SAP is one of the most popular Enterprise Resource Planning (ERP) solutions on the market. But the big challenge for SAP customers is how to integrate SAP with other systems and application, which is key to automate and optimize business processes.
Here at MuleSoft, every few months we take a couple days off and hold a company Hackathon. Usually these are individual efforts to build something unique and interesting using the technology and products that we create at MuleSoft.
To kick off the new year, we decided to sponsor a team event and see if we could get some creative new ideas that might be more then a single person could implement in a day. The goal was to develop an iApp that demonstrated the power of the Mule iON platform. iApps are integration solutions developed on iON that solve a common problem and can be provisioned for use by different customers. The results were pretty inspiring making it difficult for those of us on the judging panel to choose a single winner.
We haven’t stopped though. Since releasing Mule 3.2.1, we’ve been busy working on Mule 3.3 M1. This is the first of a number of monthly milestones we will be making available to the community on the road towards Mule 3.3. In this blog post I’ll not only go over what’s new in M1, but also give you an idea of what we have planned for Mule 3.3.
Exception handling in event-driven systems like Mule can sometimes be a challenge because there are usually many more things happening at once, In this blog I will show you how to implement some common error handling patterns in Mule. We are going to cover the following use cases:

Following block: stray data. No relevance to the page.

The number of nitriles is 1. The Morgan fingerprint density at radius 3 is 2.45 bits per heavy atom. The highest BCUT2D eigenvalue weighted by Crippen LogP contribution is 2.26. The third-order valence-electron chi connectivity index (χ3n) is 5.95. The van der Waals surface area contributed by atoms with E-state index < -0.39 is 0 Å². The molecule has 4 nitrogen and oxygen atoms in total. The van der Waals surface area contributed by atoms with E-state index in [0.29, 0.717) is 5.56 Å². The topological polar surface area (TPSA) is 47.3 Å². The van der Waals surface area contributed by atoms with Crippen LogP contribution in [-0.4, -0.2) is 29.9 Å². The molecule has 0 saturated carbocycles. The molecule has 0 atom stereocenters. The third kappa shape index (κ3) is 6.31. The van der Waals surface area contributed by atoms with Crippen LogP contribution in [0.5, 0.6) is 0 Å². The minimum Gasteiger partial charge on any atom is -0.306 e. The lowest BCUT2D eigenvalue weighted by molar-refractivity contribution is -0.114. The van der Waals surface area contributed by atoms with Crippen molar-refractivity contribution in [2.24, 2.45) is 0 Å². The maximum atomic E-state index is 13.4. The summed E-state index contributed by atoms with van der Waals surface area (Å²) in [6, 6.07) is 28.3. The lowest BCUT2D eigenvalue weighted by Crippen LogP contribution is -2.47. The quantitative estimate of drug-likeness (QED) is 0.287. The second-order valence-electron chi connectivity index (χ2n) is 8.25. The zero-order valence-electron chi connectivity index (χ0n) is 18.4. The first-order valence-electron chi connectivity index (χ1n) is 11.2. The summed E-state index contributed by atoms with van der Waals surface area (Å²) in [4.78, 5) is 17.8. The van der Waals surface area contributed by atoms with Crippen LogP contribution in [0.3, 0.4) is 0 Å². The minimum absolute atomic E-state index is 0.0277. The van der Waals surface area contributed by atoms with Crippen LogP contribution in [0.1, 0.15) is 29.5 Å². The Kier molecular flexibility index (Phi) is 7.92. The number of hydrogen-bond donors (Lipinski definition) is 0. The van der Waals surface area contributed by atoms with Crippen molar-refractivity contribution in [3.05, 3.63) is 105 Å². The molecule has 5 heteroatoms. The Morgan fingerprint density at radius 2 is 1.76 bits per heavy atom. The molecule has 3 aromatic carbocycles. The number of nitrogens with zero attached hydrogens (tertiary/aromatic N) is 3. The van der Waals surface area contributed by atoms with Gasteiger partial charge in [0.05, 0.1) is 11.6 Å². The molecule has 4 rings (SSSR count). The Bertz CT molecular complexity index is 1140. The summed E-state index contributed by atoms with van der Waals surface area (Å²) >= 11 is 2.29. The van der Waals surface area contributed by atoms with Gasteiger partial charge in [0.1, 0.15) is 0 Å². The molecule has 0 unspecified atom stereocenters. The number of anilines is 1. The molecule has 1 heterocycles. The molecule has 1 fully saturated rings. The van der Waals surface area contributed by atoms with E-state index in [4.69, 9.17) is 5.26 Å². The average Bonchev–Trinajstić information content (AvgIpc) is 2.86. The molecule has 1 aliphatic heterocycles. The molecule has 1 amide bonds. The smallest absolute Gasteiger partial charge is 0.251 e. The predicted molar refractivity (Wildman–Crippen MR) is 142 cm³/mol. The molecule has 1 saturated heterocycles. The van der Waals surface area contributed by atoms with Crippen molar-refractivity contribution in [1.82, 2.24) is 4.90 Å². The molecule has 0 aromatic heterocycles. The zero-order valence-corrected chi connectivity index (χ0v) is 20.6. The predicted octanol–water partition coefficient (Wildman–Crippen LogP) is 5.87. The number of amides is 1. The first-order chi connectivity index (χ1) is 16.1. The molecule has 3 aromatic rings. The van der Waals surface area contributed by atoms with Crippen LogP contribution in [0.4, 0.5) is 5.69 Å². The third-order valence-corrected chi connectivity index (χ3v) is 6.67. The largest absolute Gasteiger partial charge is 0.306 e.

- Route a message before exception through an exception strategy to a dead letter queue
- Route an original message through an exception strategy to a dead letter queue
- Route a message based on exception type
You went to the gym twice last year yet you are considering renewing your membership; yep, 2012 is here. And while we’ve seen a number of exciting developments in enterprise IT in 2011, it was just the beginning. There’s a lot in store next year, here are 6 key developments to look out for in 2012.
I’m probably preaching to the choir here, but application messaging is extremely important for a wide variety of applications. It allows you to:
- Decouple application message processing from receiving
- Orchestrate data between two applications
- Handle the loss of a server without losing data
- Process data at a later date when you have more capacity
Yet, creating a reliable, highly scalable messaging infrastructure is extremely difficult – and sometimes not even an option. Amazon SQS takes that problem off your hands – it’s a hosted, highly scalable, reliable queueing service for applications. And now you can use it easily in your Mule applications with our new SQS support.
By now you have opened all your presents, you’re wearing your new socks/sweater/santa underwear, you’ve eaten like a champ and you’ve done the family bit. Now you find yourself thinking about the new year and what to do next. Here are some ideas for the technically inclined folks out there.
Less than a month ago we released the DevKit 3.0 and we are on a roll here. Just in case you are jumping onto the bandwagon a little late, the DevKit is a tool for authoring Mule extensions. The model is quite easy. First you write a POJO, then you annotate your POJO with Mule concepts and then when you run DevKit on the code you authored it will generate all the needed boiler plate code including a Mule-compatible schema. Sounds exciting, isn’t it? Unfortunately this blog post is all about whats change since the last release, but if you want to learn more you can do so at our website here.
We added several features in this release but to keep this blog post short I will cover just a few of them.